The quartet’s diverse methods here recall Schlippenbach and Die Enttäuschung playing Monk. Performances range from two minutes to nine. Some are relatively straightforward (because the players would be crazy not to ride a few of Lacy’s catchier ditties), some relatively oblique, and many using the common pool of devices for ordering improvised music the ‘70s helped consolidate. Sinton and Knuffke are ready contrapuntal improvisers, as on “Spell.” “The Owl” starts with a sound very close to Their Master’s Voice, then begins to diverge into looser interplay on the theme, a way of playing that’d justify this band’s existence no matter what material they employed. (But it fades just as they get going.)

They do two versions of “Cryptosphere” – the one where Lacy played along with a Ruby Braff record. (But has anyone found the record in question?) Like Lacy on the original, on each version they dapple abstract textures over a recording – though here it sounds like a recording of themselves, where you might have expected them to over-paint the record where Evan Parker played along with “Cryptosphere.” Maybe that was too obvious. “Lesson” coalesces into Christmas chamber music, arco bass caroling over choral horns. “Wish” is funky with electric bass, Fujiwara wailing the backbeat, Knuffke digging in his heels, Sinton’s gravel riffs lifting the bandstand from below. “The Wire” starts nice and bright and then opens up to remind you it was a dedication to Ayler.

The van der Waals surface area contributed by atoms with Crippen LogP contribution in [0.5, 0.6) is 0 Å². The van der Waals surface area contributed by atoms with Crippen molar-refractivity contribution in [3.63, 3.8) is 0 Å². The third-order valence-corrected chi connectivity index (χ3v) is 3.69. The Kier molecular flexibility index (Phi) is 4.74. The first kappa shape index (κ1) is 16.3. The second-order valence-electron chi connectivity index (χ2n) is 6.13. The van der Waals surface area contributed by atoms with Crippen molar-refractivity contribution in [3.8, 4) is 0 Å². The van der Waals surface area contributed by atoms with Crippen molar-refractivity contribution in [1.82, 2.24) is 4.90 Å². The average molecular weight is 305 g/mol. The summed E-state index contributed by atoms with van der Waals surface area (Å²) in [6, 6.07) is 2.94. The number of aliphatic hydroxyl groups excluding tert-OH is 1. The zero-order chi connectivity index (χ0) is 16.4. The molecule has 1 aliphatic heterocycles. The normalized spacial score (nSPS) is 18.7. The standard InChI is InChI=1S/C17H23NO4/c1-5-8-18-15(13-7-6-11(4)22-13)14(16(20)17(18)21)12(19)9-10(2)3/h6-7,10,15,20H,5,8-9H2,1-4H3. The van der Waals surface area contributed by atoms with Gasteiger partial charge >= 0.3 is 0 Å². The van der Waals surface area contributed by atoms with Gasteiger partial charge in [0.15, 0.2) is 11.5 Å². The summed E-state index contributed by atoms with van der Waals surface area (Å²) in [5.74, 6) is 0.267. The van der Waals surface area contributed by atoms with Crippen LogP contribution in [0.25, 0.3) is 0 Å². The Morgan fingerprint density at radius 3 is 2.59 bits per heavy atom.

Sinton blasts “Lapis” wide open with a protracted episode of circular breathing, and elsewhere ascends to the soprano’s range; he isn’t afraid to push the material out of shape, even if he sometimes goes too far (rendering chipper “Somebody Special” dirge-like). Ideal Bread is a surefire gateway drug to Knuffke addiction. The cornet player makes it all sound easy: the clarion tone, the rubbery dialogues, the melodic paraphrases, the parsing of passing harmonies, the dips and dodges, the outski-woutskis and the uh uh uh.
Kevin Whitehead

Cuneiform Records